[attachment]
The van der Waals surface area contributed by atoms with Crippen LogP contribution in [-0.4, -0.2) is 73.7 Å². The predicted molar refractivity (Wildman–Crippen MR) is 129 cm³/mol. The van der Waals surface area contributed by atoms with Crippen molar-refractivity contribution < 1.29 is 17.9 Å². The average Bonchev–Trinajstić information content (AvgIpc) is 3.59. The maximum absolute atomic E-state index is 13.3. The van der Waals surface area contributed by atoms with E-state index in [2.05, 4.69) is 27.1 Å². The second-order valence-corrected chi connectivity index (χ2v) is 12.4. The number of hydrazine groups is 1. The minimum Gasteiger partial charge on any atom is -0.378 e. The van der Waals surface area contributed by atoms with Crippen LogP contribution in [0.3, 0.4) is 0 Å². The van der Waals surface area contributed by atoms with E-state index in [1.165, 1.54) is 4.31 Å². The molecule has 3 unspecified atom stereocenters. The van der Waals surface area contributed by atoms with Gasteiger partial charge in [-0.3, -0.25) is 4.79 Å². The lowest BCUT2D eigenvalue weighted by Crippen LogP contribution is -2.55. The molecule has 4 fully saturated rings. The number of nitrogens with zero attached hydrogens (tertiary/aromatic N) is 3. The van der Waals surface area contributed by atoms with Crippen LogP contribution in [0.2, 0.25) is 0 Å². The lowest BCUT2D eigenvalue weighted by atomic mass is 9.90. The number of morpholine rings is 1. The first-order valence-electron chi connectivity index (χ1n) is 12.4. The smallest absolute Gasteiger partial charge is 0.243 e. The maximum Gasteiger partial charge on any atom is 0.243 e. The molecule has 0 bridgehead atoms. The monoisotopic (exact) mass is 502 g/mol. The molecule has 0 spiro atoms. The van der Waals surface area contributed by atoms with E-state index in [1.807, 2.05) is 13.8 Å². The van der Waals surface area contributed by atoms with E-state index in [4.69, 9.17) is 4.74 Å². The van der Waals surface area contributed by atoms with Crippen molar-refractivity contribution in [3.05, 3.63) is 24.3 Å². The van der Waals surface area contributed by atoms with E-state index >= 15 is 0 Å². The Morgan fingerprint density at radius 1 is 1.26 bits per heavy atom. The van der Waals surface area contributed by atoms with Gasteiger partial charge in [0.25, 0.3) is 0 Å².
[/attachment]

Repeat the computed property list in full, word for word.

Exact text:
The van der Waals surface area contributed by atoms with Crippen LogP contribution in [-0.4, -0.2) is 73.7 Å². The predicted molar refractivity (Wildman–Crippen MR) is 129 cm³/mol. The van der Waals surface area contributed by atoms with Crippen molar-refractivity contribution < 1.29 is 17.9 Å². The average Bonchev–Trinajstić information content (AvgIpc) is 3.59. The maximum absolute atomic E-state index is 13.3. The van der Waals surface area contributed by atoms with E-state index in [2.05, 4.69) is 27.1 Å². The second-order valence-corrected chi connectivity index (χ2v) is 12.4. The number of hydrazine groups is 1. The minimum Gasteiger partial charge on any atom is -0.378 e. The van der Waals surface area contributed by atoms with Crippen LogP contribution in [0.3, 0.4) is 0 Å². The van der Waals surface area contributed by atoms with E-state index in [1.165, 1.54) is 4.31 Å². The molecule has 3 unspecified atom stereocenters. The van der Waals surface area contributed by atoms with Gasteiger partial charge in [-0.3, -0.25) is 4.79 Å². The lowest BCUT2D eigenvalue weighted by Crippen LogP contribution is -2.55. The molecule has 4 fully saturated rings. The number of nitrogens with zero attached hydrogens (tertiary/aromatic N) is 3. The van der Waals surface area contributed by atoms with Crippen LogP contribution in [0.2, 0.25) is 0 Å². The lowest BCUT2D eigenvalue weighted by atomic mass is 9.90. The number of morpholine rings is 1. The first-order valence-electron chi connectivity index (χ1n) is 12.4. The smallest absolute Gasteiger partial charge is 0.243 e. The maximum Gasteiger partial charge on any atom is 0.243 e. The molecule has 0 bridgehead atoms. The monoisotopic (exact) mass is 502 g/mol. The molecule has 0 spiro atoms. The van der Waals surface area contributed by atoms with E-state index in [1.807, 2.05) is 13.8 Å². The van der Waals surface area contributed by atoms with E-state index in [4.69, 9.17) is 4.74 Å². The van der Waals surface area contributed by atoms with Crippen molar-refractivity contribution in [3.05, 3.63) is 24.3 Å². The van der Waals surface area contributed by atoms with E-state index >= 15 is 0 Å². The Morgan fingerprint density at radius 1 is 1.26 bits per heavy atom. The van der Waals surface area contributed by atoms with Gasteiger partial charge in [0.25, 0.3) is 0 Å².